I don’t know exactly how or when it happened, but in the midst of a difficult situation, I started taking myself too seriously, thinking I was more capable and more important than I really was.
When I finally left, I was suspicious of others, lacking confidence in myself, and cynical about the way churches worked. (I’m doing much better now, I promise. Nevertheless, please don’t forward this to anyone in my current church. We’re enjoying a wonderful honeymoon and I see no need to bust it up just yet.)

Those sympathetic to my plight might be tempted to praise me for my faithfulness in tough circumstances or blame the church for mistreating a young minister. The truth is, it was my arrogance that led me to remain in an emotionally destructive and faith draining environment far longer than necessary.

To quote William H. Bonney in Young Guns 2, “Yessir, I have my scars.”

And most of my wounds have been self-inflicted.

If you can’t imagine leaving your current church because you don’t think it will survive without you, there are two possibilities to consider, and neither one of them is any good.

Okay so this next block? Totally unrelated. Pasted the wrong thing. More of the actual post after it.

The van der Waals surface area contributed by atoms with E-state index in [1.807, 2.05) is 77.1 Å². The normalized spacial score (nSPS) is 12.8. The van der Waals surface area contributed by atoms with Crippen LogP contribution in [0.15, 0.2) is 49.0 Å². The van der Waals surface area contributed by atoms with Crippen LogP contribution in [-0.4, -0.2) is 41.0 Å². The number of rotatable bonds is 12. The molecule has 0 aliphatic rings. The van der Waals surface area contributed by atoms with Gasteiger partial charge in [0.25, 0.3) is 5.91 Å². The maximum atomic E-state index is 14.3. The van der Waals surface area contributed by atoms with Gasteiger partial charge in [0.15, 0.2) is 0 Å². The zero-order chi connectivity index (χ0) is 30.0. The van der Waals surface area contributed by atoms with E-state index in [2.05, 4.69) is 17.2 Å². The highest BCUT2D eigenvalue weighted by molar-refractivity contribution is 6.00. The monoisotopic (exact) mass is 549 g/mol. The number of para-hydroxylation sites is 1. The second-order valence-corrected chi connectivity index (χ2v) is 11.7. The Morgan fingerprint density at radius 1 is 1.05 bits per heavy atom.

1. You’re right. If so, you’ve led in such a way to make the church totally dependent on your energy, gifts, and personality. If you’ve managed to make yourself more important to the church than Jesus, then you’ve got some explaining to do.

2. You’re wrong. Which means your arrogance is clouding your perception of what’s really going on around you. This makes you a danger to yourself and to others. You need to get some distance from the situation to refresh your perspective. You also need to be reminded that you are not that important. Both would be accomplished by stepping away for a sabbatical or moving on and then watching the church do just fine, if not better, without you.

Here are some questions to ask yourself that might help you discern if it is time to leave. I unpack each of these in greater detail in When To Leave.

Have you lost the support of the Cronkite in your congregation?
Has the church lost your trust? (Notice I didn’t ask if you had lost the church’s trust)
Can you hire someone without lying?
Does the work still require your best?
Are you bored?
Are you tired of having to be consistently excellent?
Does your family hate the church?
Have you slipped through the communal membrane?
Are you saying “they” instead of “we”?
Are you tempted to schedule a guest speaker on Easter?